The Human and Animal Blood Drives at NorthStar VETS

NorthStar VETS had successful human and animal blood drives in 2016 at each of its locations. The need for blood is year-round, but this story today will give you a lot of insight into the kind of good that comes from these events.

Why These Blood Drives are Important
Ellen and her dog, Orson, came to the NorthStar VETS blood drive in Robbinsville so that they could both donate blood. Orson, a three-year-old, was adopted from Greyhound Friends of New Jersey and Ellen has had him for about nine months. the NorthStar VETS blood donor program allows dogs and cats to donate blood to help other sick or injured pets. Ellen knows how important this is when she said, “When there’s a need for blood, it’s dire. When a pet is in need of emergency care, this is a great place for the pet to be. To be able to be a part of that and give back to the community and have a superhero give blood to help other animals is great.”

What the The NorthStar VETS Blood Bank for Dogs and Cats is About
Dr. Hammer, Medical Director for NorthStar VETS in Robbinsville and head of the NorthStar VETS Blood Bank for Dogs and Cats, explained the program. “Just like people need blood when their blood counts get low, so do cats and dogs. And cats and dogs actually get blood from other cats and dogs. Our blood donor program is a volunteer program where healthy cats and dogs give their blood so that we can use it for dogs and cats who are sick.”

The blood donor program is a simple two-step process, screening pets before they donate. Dr. Hammer continued. “The first part is the screening process where we make sure that your pet is up to date on vaccines, is healthy, weighs a certain amount, and is able to give a certain amount of blood. After that, we do an examination and an extensive blood screening panel on those pets and if everything looks good, then they become part of our blood donor program. At that point, we call people in on a regular basis to have their pet give blood. We store that blood until we need it, and then it goes to our sick patients.” Most breeds of dogs and cats can donate, as long as they are over 50 pounds for dogs and 10 pounds for cats.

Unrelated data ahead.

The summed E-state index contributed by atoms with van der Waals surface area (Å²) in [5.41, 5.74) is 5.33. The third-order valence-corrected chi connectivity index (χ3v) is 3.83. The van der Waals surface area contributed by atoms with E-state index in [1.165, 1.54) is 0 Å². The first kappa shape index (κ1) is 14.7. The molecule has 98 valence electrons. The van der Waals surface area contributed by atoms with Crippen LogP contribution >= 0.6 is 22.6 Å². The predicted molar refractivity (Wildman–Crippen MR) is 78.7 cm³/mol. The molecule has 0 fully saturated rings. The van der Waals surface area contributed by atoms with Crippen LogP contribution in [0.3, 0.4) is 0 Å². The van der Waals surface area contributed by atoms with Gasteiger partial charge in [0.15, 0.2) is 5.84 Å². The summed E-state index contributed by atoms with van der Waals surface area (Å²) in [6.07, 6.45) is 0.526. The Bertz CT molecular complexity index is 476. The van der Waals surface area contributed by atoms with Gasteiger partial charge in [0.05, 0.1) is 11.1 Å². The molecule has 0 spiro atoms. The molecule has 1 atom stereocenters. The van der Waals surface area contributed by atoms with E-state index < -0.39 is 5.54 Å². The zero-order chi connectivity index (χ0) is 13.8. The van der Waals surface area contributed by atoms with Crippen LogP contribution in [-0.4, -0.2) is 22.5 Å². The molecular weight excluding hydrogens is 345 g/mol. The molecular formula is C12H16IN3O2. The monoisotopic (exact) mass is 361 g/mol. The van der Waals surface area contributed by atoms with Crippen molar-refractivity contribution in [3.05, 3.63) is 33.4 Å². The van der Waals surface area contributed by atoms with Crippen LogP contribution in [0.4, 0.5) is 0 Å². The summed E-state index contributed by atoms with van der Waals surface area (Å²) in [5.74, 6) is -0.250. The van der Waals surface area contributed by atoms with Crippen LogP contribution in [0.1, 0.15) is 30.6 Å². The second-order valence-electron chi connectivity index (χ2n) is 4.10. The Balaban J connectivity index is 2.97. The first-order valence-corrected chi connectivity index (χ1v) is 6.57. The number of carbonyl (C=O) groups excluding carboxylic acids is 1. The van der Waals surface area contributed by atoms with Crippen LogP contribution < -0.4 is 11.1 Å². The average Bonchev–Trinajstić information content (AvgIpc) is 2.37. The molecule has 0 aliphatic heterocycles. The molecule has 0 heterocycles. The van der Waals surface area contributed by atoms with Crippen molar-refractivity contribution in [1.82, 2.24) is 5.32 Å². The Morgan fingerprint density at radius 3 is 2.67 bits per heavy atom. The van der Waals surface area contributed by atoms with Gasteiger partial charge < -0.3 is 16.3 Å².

greyhoundWhy We Love Greyhounds
Greyhounds have a number of unique qualities that make them ideal for this role. Dr. Hammer described them in this way, “They have a very calm temperament, they are very sweet animals, they also have a higher red blood cell count than your average dog. When we make a particular product called packed red blood cells, they have more of those red blood cells. They are also more likely to be universal donors, which means that their blood can be given to lots of different dogs with different blood types.”

What’s in it for the Donors
The program is free for donors, and pets get a number of benefits as well. Maria is with Greyhound Friends of New Jersey and has been an active participant in the program. She said, “First, they get a medical exam by a veterinarian every time they come here, they also get a discount on blood in the future should they need it, and when they’re done, they get this lovely bandana and a bag of treats. But obviously, the best part of them being a blood donor is that they’re saving lives. Our organization homes about 250 greyhounds a year, and now our dogs are paying it forward by donating blood and saving lives, and that’s really the best part.”